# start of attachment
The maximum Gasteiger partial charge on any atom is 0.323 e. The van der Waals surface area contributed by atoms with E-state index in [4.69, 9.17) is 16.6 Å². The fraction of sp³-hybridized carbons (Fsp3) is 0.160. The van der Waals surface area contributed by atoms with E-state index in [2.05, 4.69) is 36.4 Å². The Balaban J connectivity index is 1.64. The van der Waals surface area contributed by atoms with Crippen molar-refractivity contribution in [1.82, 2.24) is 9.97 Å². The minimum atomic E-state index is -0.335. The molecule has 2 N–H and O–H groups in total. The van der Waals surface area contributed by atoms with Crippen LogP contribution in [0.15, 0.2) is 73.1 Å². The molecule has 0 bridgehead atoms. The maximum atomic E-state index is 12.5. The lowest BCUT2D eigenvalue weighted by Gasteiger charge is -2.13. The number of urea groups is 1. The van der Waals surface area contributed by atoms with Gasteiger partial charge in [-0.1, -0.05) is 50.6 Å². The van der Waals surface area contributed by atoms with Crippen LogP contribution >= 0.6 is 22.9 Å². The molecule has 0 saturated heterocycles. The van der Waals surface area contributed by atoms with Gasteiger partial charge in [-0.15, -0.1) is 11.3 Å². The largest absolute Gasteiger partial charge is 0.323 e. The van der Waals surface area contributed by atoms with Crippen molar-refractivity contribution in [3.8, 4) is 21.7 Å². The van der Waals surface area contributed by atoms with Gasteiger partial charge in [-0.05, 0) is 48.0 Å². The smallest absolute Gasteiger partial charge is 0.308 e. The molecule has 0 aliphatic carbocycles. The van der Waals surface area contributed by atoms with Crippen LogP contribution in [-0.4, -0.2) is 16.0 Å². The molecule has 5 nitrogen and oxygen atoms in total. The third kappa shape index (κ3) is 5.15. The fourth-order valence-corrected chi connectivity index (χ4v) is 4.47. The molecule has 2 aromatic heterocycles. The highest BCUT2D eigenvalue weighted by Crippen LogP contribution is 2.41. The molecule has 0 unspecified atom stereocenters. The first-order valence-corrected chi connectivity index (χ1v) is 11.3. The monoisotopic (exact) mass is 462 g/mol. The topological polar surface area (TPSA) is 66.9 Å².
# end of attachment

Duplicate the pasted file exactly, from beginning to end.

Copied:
The maximum Gasteiger partial charge on any atom is 0.323 e. The van der Waals surface area contributed by atoms with E-state index in [4.69, 9.17) is 16.6 Å². The fraction of sp³-hybridized carbons (Fsp3) is 0.160. The van der Waals surface area contributed by atoms with E-state index in [2.05, 4.69) is 36.4 Å². The Balaban J connectivity index is 1.64. The van der Waals surface area contributed by atoms with Crippen molar-refractivity contribution in [1.82, 2.24) is 9.97 Å². The minimum atomic E-state index is -0.335. The molecule has 2 N–H and O–H groups in total. The van der Waals surface area contributed by atoms with Crippen LogP contribution in [0.15, 0.2) is 73.1 Å². The molecule has 0 bridgehead atoms. The maximum atomic E-state index is 12.5. The lowest BCUT2D eigenvalue weighted by Gasteiger charge is -2.13. The number of urea groups is 1. The van der Waals surface area contributed by atoms with Gasteiger partial charge in [-0.1, -0.05) is 50.6 Å². The van der Waals surface area contributed by atoms with Crippen LogP contribution >= 0.6 is 22.9 Å². The molecule has 0 saturated heterocycles. The van der Waals surface area contributed by atoms with Gasteiger partial charge in [-0.15, -0.1) is 11.3 Å². The largest absolute Gasteiger partial charge is 0.323 e. The van der Waals surface area contributed by atoms with Crippen molar-refractivity contribution in [3.8, 4) is 21.7 Å². The van der Waals surface area contributed by atoms with Gasteiger partial charge in [-0.05, 0) is 48.0 Å². The smallest absolute Gasteiger partial charge is 0.308 e. The molecule has 0 aliphatic carbocycles. The van der Waals surface area contributed by atoms with Crippen LogP contribution in [-0.4, -0.2) is 16.0 Å². The molecule has 5 nitrogen and oxygen atoms in total. The third kappa shape index (κ3) is 5.15. The fourth-order valence-corrected chi connectivity index (χ4v) is 4.47. The molecule has 2 aromatic heterocycles. The highest BCUT2D eigenvalue weighted by Crippen LogP contribution is 2.41. The molecule has 0 unspecified atom stereocenters. The first-order valence-corrected chi connectivity index (χ1v) is 11.3. The monoisotopic (exact) mass is 462 g/mol. The topological polar surface area (TPSA) is 66.9 Å².